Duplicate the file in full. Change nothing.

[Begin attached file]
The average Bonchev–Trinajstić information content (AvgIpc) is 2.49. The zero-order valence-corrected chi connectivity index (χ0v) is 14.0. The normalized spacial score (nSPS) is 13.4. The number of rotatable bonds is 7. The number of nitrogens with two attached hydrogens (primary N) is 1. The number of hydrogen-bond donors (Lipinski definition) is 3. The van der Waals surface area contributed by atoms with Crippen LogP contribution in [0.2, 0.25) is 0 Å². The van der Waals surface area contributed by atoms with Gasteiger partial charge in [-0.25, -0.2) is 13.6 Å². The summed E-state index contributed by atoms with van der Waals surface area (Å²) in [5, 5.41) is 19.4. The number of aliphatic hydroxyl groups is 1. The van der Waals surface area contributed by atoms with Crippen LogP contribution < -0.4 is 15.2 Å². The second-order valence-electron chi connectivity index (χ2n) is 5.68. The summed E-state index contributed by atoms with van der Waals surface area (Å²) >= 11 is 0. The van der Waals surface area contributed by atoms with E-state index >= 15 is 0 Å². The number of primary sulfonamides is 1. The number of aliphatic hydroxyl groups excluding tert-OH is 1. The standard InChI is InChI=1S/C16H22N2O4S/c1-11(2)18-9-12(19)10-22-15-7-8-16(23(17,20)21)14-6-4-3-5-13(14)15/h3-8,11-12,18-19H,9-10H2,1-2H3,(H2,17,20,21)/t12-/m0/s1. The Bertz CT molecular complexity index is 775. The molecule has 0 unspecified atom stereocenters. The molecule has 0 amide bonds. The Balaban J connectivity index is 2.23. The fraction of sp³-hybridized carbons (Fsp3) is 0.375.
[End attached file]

The average Bonchev–Trinajstić information content (AvgIpc) is 2.49. The zero-order valence-corrected chi connectivity index (χ0v) is 14.0. The normalized spacial score (nSPS) is 13.4. The number of rotatable bonds is 7. The number of nitrogens with two attached hydrogens (primary N) is 1. The number of hydrogen-bond donors (Lipinski definition) is 3. The van der Waals surface area contributed by atoms with Crippen LogP contribution in [0.2, 0.25) is 0 Å². The van der Waals surface area contributed by atoms with Gasteiger partial charge in [-0.25, -0.2) is 13.6 Å². The summed E-state index contributed by atoms with van der Waals surface area (Å²) in [5, 5.41) is 19.4. The number of aliphatic hydroxyl groups is 1. The van der Waals surface area contributed by atoms with Crippen LogP contribution < -0.4 is 15.2 Å². The second-order valence-electron chi connectivity index (χ2n) is 5.68. The summed E-state index contributed by atoms with van der Waals surface area (Å²) >= 11 is 0. The van der Waals surface area contributed by atoms with E-state index >= 15 is 0 Å². The number of primary sulfonamides is 1. The number of aliphatic hydroxyl groups excluding tert-OH is 1. The standard InChI is InChI=1S/C16H22N2O4S/c1-11(2)18-9-12(19)10-22-15-7-8-16(23(17,20)21)14-6-4-3-5-13(14)15/h3-8,11-12,18-19H,9-10H2,1-2H3,(H2,17,20,21)/t12-/m0/s1. The Bertz CT molecular complexity index is 775. The molecule has 0 unspecified atom stereocenters. The molecule has 0 amide bonds. The Balaban J connectivity index is 2.23. The fraction of sp³-hybridized carbons (Fsp3) is 0.375.